Saturday, August 04, 2012

What We Inherit

Fog so low and thick the past two days it feels like night by mid-afternoon. A lost, red-tailed parrot roamed the neighborhood, looking for a friendly shoulder to land on.

The day before yesterday I watched a Monarch butterfly visit our pumpkin vines, which are huge. The day before that I had tea with a friend in the garden -- that day was sunny, and she reminded me that a few years back I made plum jam from the tree were sitting under.

She brought me a peach pudding she had made.

Tonight news from my daughter in the East Bay that her sunflowers are blooming.

Yesterday, after lunch with my three teens, I bought the oldest of them an early birthday present -- an 80 pound punching bag. Then we cut a small rectangle through the sheetrock to reach an ancient wood beam, where we could secure the metal unit holding the chain to the bag with long screws.

It took us multiple tries before we got it right, and he was able to borrow a power drill from a neighbor -- otherwise we never would have succeeded. He showed a quick and practical mind when the bag disconnected twice from the unit, and reduced the number of parts, eliminating the problem.

He impressed me in the process.

His great grandfather and grandfather were good at such things -- practical things, carpentry, home repairs, and the like.

I'm terrible at that stuff, which has always been an area of low self-esteem as a result. Why did the pragmatic gene escape me?

Yet, over the decades, many times I've been able to fix things, somehow, when I've been able to stay calm and patient long enough, often with the assistance of one of my sons.

They all know the routine. Dad gets very tense and almost angry, fearful and frustrated that something is broken or not working or needing to be repaired. He can't seem to understand any type of instruction manual, no matter how clear or well-written.

He is close to freaking out.

All three boys, by contrast, have the ability to stay calm and think clearly. They don't fight the demons that first started visiting their father when he was about five, trying to help his grandfather, failing, and being rejected by him as a result.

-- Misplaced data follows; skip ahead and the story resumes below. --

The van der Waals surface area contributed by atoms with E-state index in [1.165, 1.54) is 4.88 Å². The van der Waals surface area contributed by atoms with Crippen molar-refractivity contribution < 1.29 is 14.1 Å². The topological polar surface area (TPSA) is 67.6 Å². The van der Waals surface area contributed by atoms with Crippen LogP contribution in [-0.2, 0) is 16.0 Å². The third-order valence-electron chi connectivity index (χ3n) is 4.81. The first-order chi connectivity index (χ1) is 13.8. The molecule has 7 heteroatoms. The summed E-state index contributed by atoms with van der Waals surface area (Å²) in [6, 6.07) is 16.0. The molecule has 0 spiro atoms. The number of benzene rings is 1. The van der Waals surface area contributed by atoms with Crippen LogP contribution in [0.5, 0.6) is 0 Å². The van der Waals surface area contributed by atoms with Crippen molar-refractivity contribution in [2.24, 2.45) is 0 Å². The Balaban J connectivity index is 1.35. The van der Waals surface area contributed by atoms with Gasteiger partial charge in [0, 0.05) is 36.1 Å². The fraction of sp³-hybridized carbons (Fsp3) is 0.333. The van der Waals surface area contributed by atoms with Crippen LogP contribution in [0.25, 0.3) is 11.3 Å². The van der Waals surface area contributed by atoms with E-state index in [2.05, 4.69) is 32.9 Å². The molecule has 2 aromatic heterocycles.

Instead they have to fight their own demons, the ones that started showing up as they dealt with their own father's many weaknesses.

It goes on like that, you see, generation after generation. We are often our grandfather's sons (or equally forcefully, not), much more than our father's. A similar thing can be said about girls.


Thursday, August 02, 2012

Boys and Girls at the Movies

There's a scene in "Dark Knight Rising," the latest Batman movie, where our hero impossibly escapes from a prison that is, literally, a deep hole in a desert far, far away.

One scene later, he is back in New York to avert an unimaginable nuclear disaster from destroying "Gotham."

On our way back home from the movie tonight, my daughter asked the obvious question, "Wait, how did he get back to New York?"

The boys got mad at her for this, so I intervened, perhaps a bit too strongly.

"Everything about this movie is fiction. None of it is possible. So the filmmakers don't have to solve issues like that. Of course, a guy in some remote place, without money or a passport, could not get a flight to the U.S., but nothing else that happened in the movie was realistic -- or even possible -- either."

The boys got mad at this, but I had to defend my daughter's questioning, as she tried to figure out the strange missing links in the story.

She brought up more, I agreed with her, but all too son it was time to drop them all off at their Mom's house, and for me to drive away into the night in silence.

As I did so, I thought about boys' fantasies vs. girls' fantasies.

Boys' logic vs. girls' logic.

There is a lot more to be said about all of this.


Tuesday, July 31, 2012

All in the Numbers

At this point in the year, baseball serves as the anchor for me. Partly due to the odd climate in San Francisco during summer (our coldest time of the year, offset by occasional periods of sun and heat), it gets disorienting. It's easy to forget what month it is, or even what day of the week it is. Everything just flows together as if swirling past in the ever-present fog.

But baseball helps bind the days and weeks into useful patterns. Our team, the Giants, are locked in a gripping pennant race wit their arch-rivals, the Dodgers. Tonight, the boys and I watched the Giants win a big game and retake first place. They also welcomed a new slugger to the team, Hunter Pence, just acquired in a trade.

He'll be in the lineup tomorrow.

Baseball is a game of ups and downs and endless numbers. It is a statistician's dream. You can love the sport without its numbers, but you'd probably never really understand it very well. Math majors need point no further than baseball to convince kids that math matters.

That even works in some cases.